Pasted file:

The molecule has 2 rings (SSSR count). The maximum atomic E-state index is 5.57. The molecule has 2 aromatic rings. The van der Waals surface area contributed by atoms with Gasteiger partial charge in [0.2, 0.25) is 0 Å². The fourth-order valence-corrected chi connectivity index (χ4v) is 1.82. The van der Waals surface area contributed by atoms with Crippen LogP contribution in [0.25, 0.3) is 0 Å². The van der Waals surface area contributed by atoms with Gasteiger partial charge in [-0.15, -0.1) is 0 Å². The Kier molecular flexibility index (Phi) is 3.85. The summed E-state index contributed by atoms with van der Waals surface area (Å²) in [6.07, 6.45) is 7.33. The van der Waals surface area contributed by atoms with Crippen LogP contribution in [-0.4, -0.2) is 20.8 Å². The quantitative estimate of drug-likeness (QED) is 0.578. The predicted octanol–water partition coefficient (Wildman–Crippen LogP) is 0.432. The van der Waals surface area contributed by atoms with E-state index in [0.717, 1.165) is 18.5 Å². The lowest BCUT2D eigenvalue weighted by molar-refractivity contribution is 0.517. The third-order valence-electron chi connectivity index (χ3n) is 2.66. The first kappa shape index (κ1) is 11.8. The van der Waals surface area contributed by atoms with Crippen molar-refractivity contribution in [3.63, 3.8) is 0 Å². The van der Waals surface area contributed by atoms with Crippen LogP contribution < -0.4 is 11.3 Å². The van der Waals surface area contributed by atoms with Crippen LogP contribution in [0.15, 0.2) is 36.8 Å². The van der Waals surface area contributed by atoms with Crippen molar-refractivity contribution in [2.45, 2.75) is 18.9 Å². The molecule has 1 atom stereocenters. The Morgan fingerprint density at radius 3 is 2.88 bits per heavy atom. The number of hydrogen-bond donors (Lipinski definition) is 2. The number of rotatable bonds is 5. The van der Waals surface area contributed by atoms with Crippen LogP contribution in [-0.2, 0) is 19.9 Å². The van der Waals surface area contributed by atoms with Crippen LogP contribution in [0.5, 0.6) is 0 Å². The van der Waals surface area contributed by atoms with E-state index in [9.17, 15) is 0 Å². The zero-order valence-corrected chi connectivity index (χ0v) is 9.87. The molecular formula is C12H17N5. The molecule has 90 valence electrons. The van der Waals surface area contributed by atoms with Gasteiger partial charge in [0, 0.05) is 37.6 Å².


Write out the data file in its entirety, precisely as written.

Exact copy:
The molecule has 2 rings (SSSR count). The maximum atomic E-state index is 5.57. The molecule has 2 aromatic rings. The van der Waals surface area contributed by atoms with Gasteiger partial charge in [0.2, 0.25) is 0 Å². The fourth-order valence-corrected chi connectivity index (χ4v) is 1.82. The van der Waals surface area contributed by atoms with Crippen LogP contribution in [0.25, 0.3) is 0 Å². The van der Waals surface area contributed by atoms with Gasteiger partial charge in [-0.15, -0.1) is 0 Å². The Kier molecular flexibility index (Phi) is 3.85. The summed E-state index contributed by atoms with van der Waals surface area (Å²) in [6.07, 6.45) is 7.33. The van der Waals surface area contributed by atoms with Crippen LogP contribution in [-0.4, -0.2) is 20.8 Å². The quantitative estimate of drug-likeness (QED) is 0.578. The predicted octanol–water partition coefficient (Wildman–Crippen LogP) is 0.432. The van der Waals surface area contributed by atoms with E-state index in [0.717, 1.165) is 18.5 Å². The lowest BCUT2D eigenvalue weighted by molar-refractivity contribution is 0.517. The third-order valence-electron chi connectivity index (χ3n) is 2.66. The first kappa shape index (κ1) is 11.8. The van der Waals surface area contributed by atoms with Crippen molar-refractivity contribution in [3.63, 3.8) is 0 Å². The van der Waals surface area contributed by atoms with Crippen LogP contribution < -0.4 is 11.3 Å². The van der Waals surface area contributed by atoms with Crippen LogP contribution in [0.15, 0.2) is 36.8 Å². The van der Waals surface area contributed by atoms with Crippen molar-refractivity contribution in [2.45, 2.75) is 18.9 Å². The molecule has 1 atom stereocenters. The Morgan fingerprint density at radius 3 is 2.88 bits per heavy atom. The number of hydrogen-bond donors (Lipinski definition) is 2. The number of rotatable bonds is 5. The van der Waals surface area contributed by atoms with Crippen LogP contribution in [-0.2, 0) is 19.9 Å². The van der Waals surface area contributed by atoms with Crippen LogP contribution in [0.5, 0.6) is 0 Å². The van der Waals surface area contributed by atoms with E-state index in [9.17, 15) is 0 Å². The zero-order valence-corrected chi connectivity index (χ0v) is 9.87. The molecular formula is C12H17N5. The molecule has 90 valence electrons. The van der Waals surface area contributed by atoms with Gasteiger partial charge in [0, 0.05) is 37.6 Å².